There are different types of HRAs that can meet the needs of every small business. With a stand-alone HRA, like a qualified small employer HRA (QSEHRA) or an individual coverage HRA (ICHRA), employees purchase their own individual health insurance policy, which saves you from buying a group plan.

While they have annual contribution limits, QSEHRAs are optimal for small employers because they’re only for companies with fewer than 50 full-time equivalent employees (FTEs). ICHRAs are for organizations of all sizes, have no contribution limits, and you can customize them by specific employee classes.

If you’re in a business-friendly state where group health plans are sometimes more affordable, like Arizona, Louisiana, or Alabama, you may want the familiarity of an employer-sponsored health plan. In that case, you can provide your employees with even greater coverage by offering an integrated HRA alongside your group plan.

You can use an integrated HRA to reimburse your employees enrolled in your employer-sponsored health plan for their deductibles, coinsurance, copayments, and other qualified medical expenses. Like an ICHRA, integrated HRAs have no contribution limits and have employee class customization.

HRAs don’t have minimum participation or contribution requirements, making them more flexible for small businesses. And because HRAs have no annual rate hikes, you have more room in your budget to focus on expanding your business.

You can also enhance your benefits package with employee stipends. A stipend allows you to provide lifestyle benefits and expense reimbursement for wellness, remote work, transportation, professional development, and technology expenses, among other things. You simply set an allowance for your employees and reimburse them for the expenses that matter most to them.

While most stipends are taxable, they provide a wider range of benefits for your diverse workforce.


Small business success is difficult regardless of where you live. It takes drive, dedication, risk, and a great business idea to be successful long-term. But knowing how location factors into the equation can make a difference in how you plan and executive your business growth goals.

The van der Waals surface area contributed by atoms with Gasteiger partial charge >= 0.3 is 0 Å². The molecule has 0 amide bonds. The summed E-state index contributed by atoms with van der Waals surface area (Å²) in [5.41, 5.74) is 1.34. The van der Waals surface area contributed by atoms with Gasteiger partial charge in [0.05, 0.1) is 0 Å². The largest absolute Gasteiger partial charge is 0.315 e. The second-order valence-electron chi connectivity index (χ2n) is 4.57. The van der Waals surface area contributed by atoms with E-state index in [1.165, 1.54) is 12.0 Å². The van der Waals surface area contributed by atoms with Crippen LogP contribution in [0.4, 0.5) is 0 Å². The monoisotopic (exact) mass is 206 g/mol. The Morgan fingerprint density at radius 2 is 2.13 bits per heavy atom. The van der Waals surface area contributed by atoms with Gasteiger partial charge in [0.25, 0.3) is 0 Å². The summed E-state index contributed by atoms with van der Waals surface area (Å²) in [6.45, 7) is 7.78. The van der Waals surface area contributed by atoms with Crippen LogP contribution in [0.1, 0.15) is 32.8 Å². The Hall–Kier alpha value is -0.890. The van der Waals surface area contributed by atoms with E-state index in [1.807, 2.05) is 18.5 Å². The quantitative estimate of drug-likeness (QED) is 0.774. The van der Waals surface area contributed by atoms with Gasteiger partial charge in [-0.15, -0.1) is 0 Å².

If you’re ready to grow your staff, your benefits package must be enticing. At PeopleKeep, we help small business owners offer customizable perks that your employees will love at a budget-friendly price. Simply schedule a call with one of our personalized benefits advisors, and we’ll set you up with the right perks for your organization.

This article was originally published on March 2, 2015. It was last updated on July 21, 2023.

  1. https://advocacy.sba.gov/wp-content/uploads/2022/08/State_Profiles_2022.pdf
  2. https://www.oberlo.com/statistics/number-of-small-businesses-by-state
  3. https://www.business.org/finance/loans/best-small-business-loans/
  4. https://www.business.org/finance/loans/business-loan-amounts-by-state/#By_state
  5. https://www.uschamber.com/small-business/new-business-applications-a-state-by-state-view?state=
  6. https://advocacy.sba.gov/2023/03/07/frequently-asked-questions-about-small-business-2023/
  7. https://www.patriotsoftware.com/blog/payroll/how-many-employees-does-a-small-business-have/
  8. https://www.lendingtree.com/business/small/failure-rate/

Ready to enhance your employee benefits with PeopleKeep?

Elizabeth Walker

Elizabeth Walker is a content marketing specialist at PeopleKeep. She has worked for the company since April 2021. Elizabeth has been a writer for more than 20 years and has written several poems and short stories, in addition to publishing two children’s books in 2019 and 2021. Her background as a musician and love of the arts continues to inspire her writing and strengthens her ability to be creative.